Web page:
Which does objects produces threads in Nexus?

Hi All!

We have set 500 as maximum number of threads in Nexus (version 3.12.1) but we are getting some problems to set our Docker repositories because when Nexus starts we can read in the log a message like this:

*2019-03-18 06:33:54,142+0100 WARN [jetty-main-1] SYSTEM org.sonatype.nexus.bootstrap.jetty.ConnectorManager - Could not start connector: DockerConnectorConfiguration{repositoryName=10014.TSFPLUS.docker.hosted, scheme=http, port=10014}
java.lang.IllegalStateException: Insufficient configured threads: required=507 < max=500 for QueuedThreadPool@qtp1684411209{STARTED,8<=137<=500,i=0,q=54}

We would like to know which objects generate threads because we have created a lot of repositories (maven, NuGet, Npm) and it is possible that a lot of them are not used, so If these kind of repositories create threads in the start process, we could delete some of them to get more free threads to Docker repositories.

Many thanks in advance!

Increasing jetty threads is not the answer here, it sounds like you have far too many docker connectors configured. If you have a large number of repositories a reverse proxy should be used, as described here:

Hi rseddon!

Thanks in advance!

We have consulted to our IT team and they have said that it is difficult define a “reverse proxy” for each Docker repository because of the amount of Docker repositories in our Nexus instance.

Is there another solution?


No, there is no other solution. Docker repositories must run on web context path “/”. This limitation is imposed by the docker format, not by Nexus Repo. But because of this limitation Docker repositories must either use a different hostname or port. The built in mechanism uses different ports, but this won’t scale beyond a few dozen repositories, the Jetty web server is not designed to simultaneously listen on hundreds of ports. A reverse proxy will be needed.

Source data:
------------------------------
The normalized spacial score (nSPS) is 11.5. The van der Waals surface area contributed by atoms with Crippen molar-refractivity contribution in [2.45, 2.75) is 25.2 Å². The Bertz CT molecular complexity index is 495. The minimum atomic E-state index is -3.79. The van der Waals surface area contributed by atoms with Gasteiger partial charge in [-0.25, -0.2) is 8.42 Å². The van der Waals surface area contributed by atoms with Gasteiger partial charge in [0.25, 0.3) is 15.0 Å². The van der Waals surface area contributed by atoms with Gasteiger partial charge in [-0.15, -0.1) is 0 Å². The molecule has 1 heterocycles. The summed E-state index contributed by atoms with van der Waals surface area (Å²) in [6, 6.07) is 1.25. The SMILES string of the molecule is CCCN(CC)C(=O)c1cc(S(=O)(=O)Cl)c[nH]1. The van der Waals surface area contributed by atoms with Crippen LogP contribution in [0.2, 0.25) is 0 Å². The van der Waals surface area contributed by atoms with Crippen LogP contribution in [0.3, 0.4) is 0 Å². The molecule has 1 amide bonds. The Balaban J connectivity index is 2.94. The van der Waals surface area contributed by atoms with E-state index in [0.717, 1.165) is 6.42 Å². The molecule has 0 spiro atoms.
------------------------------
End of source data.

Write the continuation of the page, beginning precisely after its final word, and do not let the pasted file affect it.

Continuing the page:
Or alternatively, you could come up with a design for repository usage that does not require so many repositories. You’ll find that scales a lot better than trying to use hundreds of repositories, and is easier to manage. The way to do that is to use content selector privileges to slice up a docker repository, creating namespaces that each team can use.

Docker images are stored like this in Nexus:

The blobs are docker layers, and they can (and often are) shared between multiple docker images. This sharing of layers is the reason why docker is an efficient format for storing VM’s. The upshot of this is that you can’t restrict access to layers. So you’ll need to create a content selector privilege that allows access to all layers. Additionally, you need to allow access to “/v2/” for docker login, and “/v1/search” for search".

So you’ll need a content selector privilege like this that allows access to the things everyone needs:

path =~ "/v2/|/v2/blobs/.*|/v2/search/.*"

After this, you can selectively allow access to manifests and tags by using content selectors like this:

path =^ "/v2/some-docker-image/"
path =^ "/v2/library/ubuntu/"